…and rewriting?

My last post stated plainly that Blyton’s drafts don’t evidence significant revisions, but this morning I began to wonder if I might have to revise that statement somewhat.  As I began to look in more detail at the typescripts for two of the books in her Adventure series, I noticed what appeared to be evidence of more substantial changes to the texts.  The typescript of The River of Adventure includes several pages which have corrections and revisions cut and pinned into position.  Quite literally a cut and paste job!  These revised pages become increasingly frequent towards the end of the draft.

As I carefully removed the rusty pins and peeked beneath the pinned blocks of text, I hoped these replacement passages would turn out to be radically different from those underneath.  So far, however, they have proved slightly misleading in that regard.  These cut and pinned revisions appear to simply be clean, retyped copies of the text underneath, incorporating some minor revisions made by hand.  Blyton was perhaps concerned that her manuscript annotations might prove confusing or unclear to her editor, and so tidied up the draft with the aid of scissors and pins.  Not quite the radical rewrites I might have hoped for, but there may be more waiting to be discovered!

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3 Responses to …and rewriting?

  1. Marjorie Shackleton says:

    I have been interested for years in the fact that Enid Blyton COULD type: I was born in 1942 and in my schooling years, only girls who were not expected to have any education beyond school were taught to type (this was in Australia). I regret it now, of course, because of our present dependence on computers. My undergraduate essays were hand written, and sometimes cut-and-pasted. The preferred system by our tutors was, of course, a final rewrite but they would accept less. It is puzzling, though, that EB would leave underneath her corrected version a TYPED earlier version. Was Australia (or Queensland) behind Britain in teaching typing skills? The only contemporaries of mine who used typewriters were (male) journalists and they used four or fewer fingers. Do we know if EB was a trained typist or a 4-finger one?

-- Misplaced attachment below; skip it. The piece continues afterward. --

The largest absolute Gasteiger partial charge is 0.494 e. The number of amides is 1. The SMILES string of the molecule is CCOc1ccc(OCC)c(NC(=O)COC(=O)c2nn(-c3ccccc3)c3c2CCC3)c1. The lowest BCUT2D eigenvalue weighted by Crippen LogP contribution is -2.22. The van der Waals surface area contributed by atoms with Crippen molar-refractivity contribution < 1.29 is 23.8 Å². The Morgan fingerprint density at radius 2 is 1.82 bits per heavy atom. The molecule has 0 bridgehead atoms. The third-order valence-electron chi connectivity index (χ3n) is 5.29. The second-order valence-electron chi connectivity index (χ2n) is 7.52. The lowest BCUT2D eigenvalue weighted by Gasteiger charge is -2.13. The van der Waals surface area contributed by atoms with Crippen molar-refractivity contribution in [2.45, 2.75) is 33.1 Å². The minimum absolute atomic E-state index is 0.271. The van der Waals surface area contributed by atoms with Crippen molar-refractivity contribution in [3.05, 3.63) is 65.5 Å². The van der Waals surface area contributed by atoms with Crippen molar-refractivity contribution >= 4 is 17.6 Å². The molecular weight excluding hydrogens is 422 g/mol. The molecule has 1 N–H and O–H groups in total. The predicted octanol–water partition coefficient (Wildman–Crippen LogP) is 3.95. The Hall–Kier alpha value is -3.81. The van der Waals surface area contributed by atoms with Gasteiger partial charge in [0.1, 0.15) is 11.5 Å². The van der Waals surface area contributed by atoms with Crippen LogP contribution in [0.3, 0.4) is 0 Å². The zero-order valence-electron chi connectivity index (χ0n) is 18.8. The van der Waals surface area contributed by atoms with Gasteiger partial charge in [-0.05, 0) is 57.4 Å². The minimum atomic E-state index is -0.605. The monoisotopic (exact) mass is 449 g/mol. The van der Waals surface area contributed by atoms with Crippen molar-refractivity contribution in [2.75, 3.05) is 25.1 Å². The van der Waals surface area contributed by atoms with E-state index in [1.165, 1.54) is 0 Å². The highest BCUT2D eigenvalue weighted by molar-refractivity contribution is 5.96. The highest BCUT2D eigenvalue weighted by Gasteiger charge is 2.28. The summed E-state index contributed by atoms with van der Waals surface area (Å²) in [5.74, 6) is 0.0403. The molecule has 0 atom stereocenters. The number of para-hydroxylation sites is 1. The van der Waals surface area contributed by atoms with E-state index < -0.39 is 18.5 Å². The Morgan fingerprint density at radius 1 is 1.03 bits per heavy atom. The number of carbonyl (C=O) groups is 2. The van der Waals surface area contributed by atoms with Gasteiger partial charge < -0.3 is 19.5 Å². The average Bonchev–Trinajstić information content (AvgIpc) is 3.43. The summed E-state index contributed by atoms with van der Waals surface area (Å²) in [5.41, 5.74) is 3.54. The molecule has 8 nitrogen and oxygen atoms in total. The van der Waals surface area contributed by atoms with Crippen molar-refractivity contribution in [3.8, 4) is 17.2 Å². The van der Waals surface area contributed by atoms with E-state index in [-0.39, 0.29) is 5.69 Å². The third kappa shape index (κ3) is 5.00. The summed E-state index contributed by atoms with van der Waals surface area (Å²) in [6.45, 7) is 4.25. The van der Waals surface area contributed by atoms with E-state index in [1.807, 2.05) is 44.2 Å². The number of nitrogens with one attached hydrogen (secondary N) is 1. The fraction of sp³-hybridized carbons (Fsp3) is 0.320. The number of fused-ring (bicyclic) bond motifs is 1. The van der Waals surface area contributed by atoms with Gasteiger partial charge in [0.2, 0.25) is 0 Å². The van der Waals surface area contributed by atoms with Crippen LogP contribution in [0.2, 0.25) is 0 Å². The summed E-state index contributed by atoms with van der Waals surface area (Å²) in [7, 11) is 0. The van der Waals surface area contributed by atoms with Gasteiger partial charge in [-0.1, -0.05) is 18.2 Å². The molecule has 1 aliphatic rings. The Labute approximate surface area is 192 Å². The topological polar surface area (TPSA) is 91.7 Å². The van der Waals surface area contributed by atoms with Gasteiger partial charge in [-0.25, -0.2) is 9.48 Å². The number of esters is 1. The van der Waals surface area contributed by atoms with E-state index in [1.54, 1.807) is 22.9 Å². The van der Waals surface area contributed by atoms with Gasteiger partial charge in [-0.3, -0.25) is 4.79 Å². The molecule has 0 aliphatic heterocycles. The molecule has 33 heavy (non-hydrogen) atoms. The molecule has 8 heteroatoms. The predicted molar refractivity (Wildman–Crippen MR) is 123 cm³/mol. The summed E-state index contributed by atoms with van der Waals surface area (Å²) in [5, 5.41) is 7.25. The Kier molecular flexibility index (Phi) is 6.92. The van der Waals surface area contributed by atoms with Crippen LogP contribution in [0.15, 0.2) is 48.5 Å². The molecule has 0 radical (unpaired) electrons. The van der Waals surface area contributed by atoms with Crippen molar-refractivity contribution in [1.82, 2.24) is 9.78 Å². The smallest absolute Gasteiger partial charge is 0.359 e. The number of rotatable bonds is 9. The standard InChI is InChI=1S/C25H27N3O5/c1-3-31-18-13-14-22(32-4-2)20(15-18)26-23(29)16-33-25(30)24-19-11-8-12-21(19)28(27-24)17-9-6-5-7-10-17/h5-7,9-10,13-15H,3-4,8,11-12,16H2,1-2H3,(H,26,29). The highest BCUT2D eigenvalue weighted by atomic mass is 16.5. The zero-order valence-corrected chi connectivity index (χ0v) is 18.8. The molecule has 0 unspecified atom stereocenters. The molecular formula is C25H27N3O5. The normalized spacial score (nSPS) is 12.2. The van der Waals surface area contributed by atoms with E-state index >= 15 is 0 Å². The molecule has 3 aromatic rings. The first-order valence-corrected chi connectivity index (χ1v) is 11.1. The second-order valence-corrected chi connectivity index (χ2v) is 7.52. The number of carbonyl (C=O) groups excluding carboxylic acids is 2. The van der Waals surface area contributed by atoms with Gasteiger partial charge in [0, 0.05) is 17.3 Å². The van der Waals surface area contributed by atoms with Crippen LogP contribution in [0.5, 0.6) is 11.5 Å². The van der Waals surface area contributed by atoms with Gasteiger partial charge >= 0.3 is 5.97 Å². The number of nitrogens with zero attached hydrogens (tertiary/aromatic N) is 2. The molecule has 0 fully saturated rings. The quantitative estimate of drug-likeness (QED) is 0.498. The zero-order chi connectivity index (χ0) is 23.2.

2. Hi Marjorie, I’m afraid I have no idea when or where Enid Blyton learned to type, so I can’t help you there! But her typescripts certainly suggest an accomplished typist who didn’t make many basic typing errors. Although we don’t have any very early typescripts in our collection, so it may just be that she taught herself and improved over time. Can anyone else can shed any light on when or where Blyton might have learned to type?

  3. Anita Bensoussane says:

    According to Barbara Stoney’s biography of Enid Blyton, Enid’s first husband (Hugh Pollock) persuaded her to start using a typewriter from about 1927. Before that, she had submitted manuscripts in longhand to publishers. Apparently, Enid typed using only her forefingers.

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